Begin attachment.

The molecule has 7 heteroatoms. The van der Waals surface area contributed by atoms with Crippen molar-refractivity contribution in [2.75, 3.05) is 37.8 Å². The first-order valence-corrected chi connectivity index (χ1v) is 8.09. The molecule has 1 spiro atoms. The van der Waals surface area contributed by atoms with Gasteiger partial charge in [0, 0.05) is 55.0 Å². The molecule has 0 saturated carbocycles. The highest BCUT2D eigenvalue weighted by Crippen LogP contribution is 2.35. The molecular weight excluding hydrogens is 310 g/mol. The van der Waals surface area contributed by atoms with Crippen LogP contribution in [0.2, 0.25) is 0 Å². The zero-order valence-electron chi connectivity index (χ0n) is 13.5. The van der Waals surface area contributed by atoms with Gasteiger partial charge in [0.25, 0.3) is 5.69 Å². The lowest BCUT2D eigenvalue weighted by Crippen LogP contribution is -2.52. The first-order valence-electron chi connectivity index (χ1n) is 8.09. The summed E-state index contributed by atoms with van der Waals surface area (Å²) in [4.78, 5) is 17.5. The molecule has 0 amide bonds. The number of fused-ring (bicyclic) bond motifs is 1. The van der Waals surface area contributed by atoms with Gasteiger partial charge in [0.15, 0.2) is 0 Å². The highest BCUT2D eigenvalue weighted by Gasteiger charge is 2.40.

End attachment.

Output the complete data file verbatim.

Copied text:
The molecule has 7 heteroatoms. The van der Waals surface area contributed by atoms with Crippen molar-refractivity contribution in [2.75, 3.05) is 37.8 Å². The first-order valence-corrected chi connectivity index (χ1v) is 8.09. The molecule has 1 spiro atoms. The van der Waals surface area contributed by atoms with Gasteiger partial charge in [0, 0.05) is 55.0 Å². The molecule has 0 saturated carbocycles. The highest BCUT2D eigenvalue weighted by Crippen LogP contribution is 2.35. The molecular weight excluding hydrogens is 310 g/mol. The van der Waals surface area contributed by atoms with Crippen LogP contribution in [0.2, 0.25) is 0 Å². The zero-order valence-electron chi connectivity index (χ0n) is 13.5. The van der Waals surface area contributed by atoms with Gasteiger partial charge in [0.25, 0.3) is 5.69 Å². The lowest BCUT2D eigenvalue weighted by Crippen LogP contribution is -2.52. The first-order valence-electron chi connectivity index (χ1n) is 8.09. The summed E-state index contributed by atoms with van der Waals surface area (Å²) in [4.78, 5) is 17.5. The molecule has 0 amide bonds. The number of fused-ring (bicyclic) bond motifs is 1. The van der Waals surface area contributed by atoms with Gasteiger partial charge in [0.15, 0.2) is 0 Å². The highest BCUT2D eigenvalue weighted by Gasteiger charge is 2.40.